What We Have Here, Is Failure to Communicate
It’s an old joke: the four-year-old asks, “Mommy, where did I come from?” and Mom, fervently wishing this had happened on Dad’s watch, launches into a lengthy and somewhat euphemistic ramble about mommies having eggs, and daddies having sperm, and that in some sort of vague but definitely married way the two meet up and form an embryo, which grows in the mommy’s tummy and then eventually the baby comes out through a special place between the mommy’s legs.
“Oh,” says the kid. “Jimmy comes from Albuquerque.”
The punch line’s cute, but don’t let it obscure an important point: Mom didn’t really hear or understand the intent behind her son’s question, and so she gave him information he wasn’t asking for and didn’t need.
What we have here, as Strother Martin so famously drawled in Cool Hand Luke, is failure to communicate. And there’s a lot of it going around.
My college boyfriend was very French, and spoke fractured English. The only French I knew was travel phrasebook stuff, which meant I was limited to asking the whereabouts of the train station or protesting that the price of an item was “too dear.” One day, we were building a set together in the college theater workshop, and I was having trouble screwing two pieces of screening together.
My boyfriend saw my problem: “You are on the wrong side,” he told me. Baffled but game, I moved around to the other side of the screen. “No, no,” he said, “you are on the wrong side.” We went back and forth on this for longer than I care to admit or that would be interesting to detail, until finally he was red-faced and screaming at me, and I was ready to throw the screwdriver at his adorable French head. Then it clicked for me: he was trying to tell me that I was turning the screw the wrong way. And indeed I was.
I couldn’t understand what he was telling me because we didn’t speak the same language. There’s a lot of that going around, too—even among people who all speak English.
Talking’s easy. Most of us have been doing it since our first birthdays or so. And by now, we know a lot of words, and even how to string them together in complex and impressive ways. And listening—well, that’s just a matter of standing there and shutting up while the other person talks, right? So how can something that seems so simple—I talk, you listen; then you talk, I listen—go so awry? Why is it oh-so-easy for things to go oh-so-wrong?
The thing is, talking is a learned skill you picked up just by being around other people who did it a lot. Learning to effectively communicate isn’t as simple; most of our parents didn’t model it for us, and neither do most of the people with whom we’ve spent time since.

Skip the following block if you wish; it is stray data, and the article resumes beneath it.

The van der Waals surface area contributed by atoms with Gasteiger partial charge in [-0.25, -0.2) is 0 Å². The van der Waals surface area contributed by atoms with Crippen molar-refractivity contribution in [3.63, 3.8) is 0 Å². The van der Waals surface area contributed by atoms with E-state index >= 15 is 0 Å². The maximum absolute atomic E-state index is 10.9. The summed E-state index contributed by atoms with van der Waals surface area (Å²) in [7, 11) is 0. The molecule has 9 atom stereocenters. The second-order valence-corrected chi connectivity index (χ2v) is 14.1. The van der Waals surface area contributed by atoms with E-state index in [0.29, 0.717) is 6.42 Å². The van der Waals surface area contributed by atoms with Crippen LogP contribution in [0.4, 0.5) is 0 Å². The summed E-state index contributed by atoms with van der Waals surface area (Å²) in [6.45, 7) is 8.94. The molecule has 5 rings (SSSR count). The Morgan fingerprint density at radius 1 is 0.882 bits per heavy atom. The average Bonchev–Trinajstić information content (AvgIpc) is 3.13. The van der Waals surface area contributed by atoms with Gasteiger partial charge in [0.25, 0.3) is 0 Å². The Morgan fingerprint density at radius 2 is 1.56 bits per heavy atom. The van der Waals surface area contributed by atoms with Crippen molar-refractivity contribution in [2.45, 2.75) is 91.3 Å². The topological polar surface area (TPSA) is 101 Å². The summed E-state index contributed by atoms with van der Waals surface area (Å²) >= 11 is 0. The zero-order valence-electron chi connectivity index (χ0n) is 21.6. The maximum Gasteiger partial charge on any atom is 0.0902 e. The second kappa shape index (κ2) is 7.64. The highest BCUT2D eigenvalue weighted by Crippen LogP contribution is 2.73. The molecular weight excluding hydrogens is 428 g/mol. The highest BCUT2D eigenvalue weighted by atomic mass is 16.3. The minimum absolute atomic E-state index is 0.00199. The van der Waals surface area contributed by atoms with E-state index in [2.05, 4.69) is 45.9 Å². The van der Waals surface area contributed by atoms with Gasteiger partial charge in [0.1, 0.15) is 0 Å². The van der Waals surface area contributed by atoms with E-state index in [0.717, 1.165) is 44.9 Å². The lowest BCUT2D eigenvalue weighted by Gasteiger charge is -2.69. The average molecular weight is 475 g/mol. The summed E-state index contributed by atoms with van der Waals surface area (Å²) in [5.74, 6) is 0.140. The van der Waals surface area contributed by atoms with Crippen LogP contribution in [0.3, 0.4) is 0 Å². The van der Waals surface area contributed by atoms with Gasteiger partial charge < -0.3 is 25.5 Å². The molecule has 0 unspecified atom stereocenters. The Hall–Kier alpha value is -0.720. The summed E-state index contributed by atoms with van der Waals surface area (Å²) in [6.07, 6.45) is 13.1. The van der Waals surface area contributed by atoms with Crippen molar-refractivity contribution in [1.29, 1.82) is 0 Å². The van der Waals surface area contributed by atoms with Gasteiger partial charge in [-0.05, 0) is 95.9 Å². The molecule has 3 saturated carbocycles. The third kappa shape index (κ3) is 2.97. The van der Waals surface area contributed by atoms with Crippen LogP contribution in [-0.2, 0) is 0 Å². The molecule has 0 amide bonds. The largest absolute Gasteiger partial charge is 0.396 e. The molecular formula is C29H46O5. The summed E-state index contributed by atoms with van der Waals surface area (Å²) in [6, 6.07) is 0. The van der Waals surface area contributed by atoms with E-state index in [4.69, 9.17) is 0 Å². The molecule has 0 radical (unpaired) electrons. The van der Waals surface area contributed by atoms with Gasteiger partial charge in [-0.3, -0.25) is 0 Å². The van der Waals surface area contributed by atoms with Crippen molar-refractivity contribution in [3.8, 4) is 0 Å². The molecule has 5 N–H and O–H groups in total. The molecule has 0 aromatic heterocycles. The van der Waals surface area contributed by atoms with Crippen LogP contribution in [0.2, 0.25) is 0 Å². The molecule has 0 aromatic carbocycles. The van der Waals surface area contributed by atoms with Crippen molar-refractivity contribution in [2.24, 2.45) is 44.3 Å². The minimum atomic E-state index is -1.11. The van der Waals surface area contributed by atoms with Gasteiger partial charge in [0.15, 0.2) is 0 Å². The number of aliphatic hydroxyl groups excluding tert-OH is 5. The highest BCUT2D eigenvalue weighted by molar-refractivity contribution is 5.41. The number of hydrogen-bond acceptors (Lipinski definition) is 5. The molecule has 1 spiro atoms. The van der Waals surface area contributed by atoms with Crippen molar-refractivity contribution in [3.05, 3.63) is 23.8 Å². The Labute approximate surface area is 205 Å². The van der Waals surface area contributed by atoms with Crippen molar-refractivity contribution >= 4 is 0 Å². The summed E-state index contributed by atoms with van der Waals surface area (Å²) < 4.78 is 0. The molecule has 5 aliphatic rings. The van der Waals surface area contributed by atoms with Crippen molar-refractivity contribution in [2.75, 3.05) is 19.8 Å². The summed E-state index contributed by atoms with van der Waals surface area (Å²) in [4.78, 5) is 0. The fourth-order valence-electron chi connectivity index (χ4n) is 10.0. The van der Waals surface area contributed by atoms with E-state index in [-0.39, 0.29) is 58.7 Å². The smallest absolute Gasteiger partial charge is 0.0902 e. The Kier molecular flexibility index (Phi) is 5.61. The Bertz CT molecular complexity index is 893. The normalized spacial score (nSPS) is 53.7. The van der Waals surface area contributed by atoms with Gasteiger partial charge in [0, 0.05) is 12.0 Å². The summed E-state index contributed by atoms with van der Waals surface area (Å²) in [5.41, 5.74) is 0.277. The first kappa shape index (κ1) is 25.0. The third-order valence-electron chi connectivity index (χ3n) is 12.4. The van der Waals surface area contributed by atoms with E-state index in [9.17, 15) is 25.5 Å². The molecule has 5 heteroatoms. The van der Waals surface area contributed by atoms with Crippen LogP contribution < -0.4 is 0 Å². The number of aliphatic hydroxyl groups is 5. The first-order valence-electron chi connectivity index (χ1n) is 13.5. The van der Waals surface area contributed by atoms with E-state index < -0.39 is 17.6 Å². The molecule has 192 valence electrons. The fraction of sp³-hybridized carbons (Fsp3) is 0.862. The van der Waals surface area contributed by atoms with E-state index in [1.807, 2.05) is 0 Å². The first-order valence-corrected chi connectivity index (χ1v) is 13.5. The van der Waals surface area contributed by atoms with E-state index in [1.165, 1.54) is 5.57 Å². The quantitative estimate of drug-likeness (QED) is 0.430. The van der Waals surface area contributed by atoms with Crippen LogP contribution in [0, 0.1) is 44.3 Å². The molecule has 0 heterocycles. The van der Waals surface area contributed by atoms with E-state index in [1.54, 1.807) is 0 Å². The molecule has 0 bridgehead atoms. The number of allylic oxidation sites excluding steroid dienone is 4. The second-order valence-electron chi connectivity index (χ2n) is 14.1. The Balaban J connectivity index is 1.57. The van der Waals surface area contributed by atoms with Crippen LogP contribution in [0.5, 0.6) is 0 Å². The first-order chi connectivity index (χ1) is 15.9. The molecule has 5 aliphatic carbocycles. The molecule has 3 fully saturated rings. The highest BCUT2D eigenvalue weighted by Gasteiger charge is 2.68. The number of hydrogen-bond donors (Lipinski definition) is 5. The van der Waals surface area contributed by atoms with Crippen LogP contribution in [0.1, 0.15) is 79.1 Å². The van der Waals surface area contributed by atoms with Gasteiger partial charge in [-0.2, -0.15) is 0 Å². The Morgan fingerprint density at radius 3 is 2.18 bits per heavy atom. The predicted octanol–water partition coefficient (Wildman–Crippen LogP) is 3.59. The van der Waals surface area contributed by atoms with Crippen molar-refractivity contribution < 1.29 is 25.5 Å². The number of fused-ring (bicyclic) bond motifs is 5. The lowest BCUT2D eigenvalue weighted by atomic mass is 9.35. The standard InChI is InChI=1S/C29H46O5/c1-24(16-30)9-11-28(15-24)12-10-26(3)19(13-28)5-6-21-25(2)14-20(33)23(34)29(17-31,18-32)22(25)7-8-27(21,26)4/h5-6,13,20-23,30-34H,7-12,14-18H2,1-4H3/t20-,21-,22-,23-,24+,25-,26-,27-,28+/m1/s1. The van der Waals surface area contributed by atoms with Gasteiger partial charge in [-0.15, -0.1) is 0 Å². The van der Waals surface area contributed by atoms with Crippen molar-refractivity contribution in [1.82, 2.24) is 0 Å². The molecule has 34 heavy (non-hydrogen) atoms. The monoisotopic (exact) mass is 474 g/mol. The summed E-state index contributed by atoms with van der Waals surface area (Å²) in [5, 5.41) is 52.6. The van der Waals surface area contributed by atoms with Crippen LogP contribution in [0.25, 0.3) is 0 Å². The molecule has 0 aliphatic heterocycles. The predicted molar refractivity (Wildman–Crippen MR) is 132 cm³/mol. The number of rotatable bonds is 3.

That’s how, with the best intentions in the world, many of us find ourselves shooting ourselves in the foot just when we’re trying our hardest to say something really important, or to talk about something that could be a sensitive or even a divisive issue.
- We do it when barge into a conversation without first getting the other’s “buy-in” (“I’d like to talk about the way we’re handling our finances—is this a good time for you?”)
- We do it when instead of listening, we make mm-hmm noises and mentally plan our rebuttal. We do it when we listen, but we don’t actually hear; instead, we’re making assumptions—often erroneous—about what the other person means (“he’s tell me he wants more alone time—that means he thinks I smell”).
- We do it when we get hooked by the emotion of the moment and begin hurling “you” statements and absolutes (“You always…you have never….”)
- We do it when we get so worked up that instead of sticking to the issue at hand, we start piling on every grievance, real or imagined, from the past ten years.
What would it be like if you knew how to talk to the people you love, the people at work, the people you hang with, and the people you parent in a way that meant they could really hear you? What would it be like if you knew how to stay present even in hard moments, actively listen, and come out of each interaction feeling that you had spoken your truth, been heard, and that you also had heard the truth of the other? What would it be like if because you knew how to ask for what you want, you stood a much better chance of getting it?
In my telecourse, “HUH? Brush up your communication skills so that Honesty + Understanding = Happiness,” you can find out.